Switzerland’s Federal Office of Civil Aviation (FOCA) has given regional carrier Darwin Airline and Etihad Airways until Sept. 30 to satisfy the agency that the smaller carrier effectively remains under the control of Swiss or European Union citizens.

Etihad announced plans to take a 33.3% stake in Darwin in November 2013. The regional airline was rebranded as Etihad Regional in January, with the aim of funneling traffic into the Etihad network from secondary and tertiary airports around Europe.

Swiss law requires that companies within the country’s borders remain under the control of Swiss or European Union citizens. FOCA has been investigating whether Etihad’s stake—although less than 50%—violates that by giving it effective control of Darwin. The regulator said that Abu Dhabi-based Etihad has not yet completed the transaction to acquire shares in Darwin.

In a statement last Thursday, FOCA said that—following an initial examination of the proposed deal—it had concluded the “cooperation mechanisms” between Etihad and Darwin would lead to effective control passing to the Arab carrier. It declined to give details on grounds of commercial confidentiality.

It added that, on June 30, it had given the parties until Sept. 30 to adjust their agreement to bring it into line with Swiss regulations. FOCA would then review the arrangement again.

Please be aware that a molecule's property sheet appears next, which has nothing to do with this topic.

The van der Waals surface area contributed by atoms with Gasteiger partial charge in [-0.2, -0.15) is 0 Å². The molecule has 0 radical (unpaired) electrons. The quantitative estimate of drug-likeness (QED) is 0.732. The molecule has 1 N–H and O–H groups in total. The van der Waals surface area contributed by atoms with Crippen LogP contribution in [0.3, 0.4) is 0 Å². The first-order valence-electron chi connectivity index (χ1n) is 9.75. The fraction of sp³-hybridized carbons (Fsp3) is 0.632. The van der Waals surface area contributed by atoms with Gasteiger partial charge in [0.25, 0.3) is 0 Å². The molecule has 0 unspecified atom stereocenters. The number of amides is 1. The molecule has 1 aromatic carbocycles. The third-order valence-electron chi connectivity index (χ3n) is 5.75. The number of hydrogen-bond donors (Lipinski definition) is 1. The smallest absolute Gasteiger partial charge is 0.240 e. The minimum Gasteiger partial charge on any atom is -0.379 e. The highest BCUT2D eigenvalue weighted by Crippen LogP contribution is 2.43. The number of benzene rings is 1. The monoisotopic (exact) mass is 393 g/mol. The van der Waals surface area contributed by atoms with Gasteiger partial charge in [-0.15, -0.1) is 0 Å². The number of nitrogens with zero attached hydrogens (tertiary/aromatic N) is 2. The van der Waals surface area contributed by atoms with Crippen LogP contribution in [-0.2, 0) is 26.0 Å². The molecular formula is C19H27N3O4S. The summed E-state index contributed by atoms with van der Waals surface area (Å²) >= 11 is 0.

If the arrangements were altered satisfactorily, Etihad’s investment could go ahead. If FOCA found the arrangements still breached Swiss rules, the regulator would cancel Darwin’s operating license, although the Swiss carrier would have the opportunity to make further representations on the matter.

In a statement Monday, Etihad said it was “comfortable” with the FOCA review process.

It said it had been working with FOCA to amend the agreement to ensure its compliance.

“We … understand and support the need for there to be absolute clarity that Etihad Airways does not, cannot and will not exercise control over Darwin Airline,” Etihad president and CEO James Hogan said. While our initial agreement has required amendment, we are seeking, as any minority investor would, protection for our investment. This is about protection, not control,” he said.

“Etihad Regional was, and will continue to be, majority owned by Swiss shareholders and operated by Swiss management. We have a high regard for the management of the business and its capability to build a stronger regional airline that increases competition and choice for air travelers, especially in Switzerland,” Hogan said.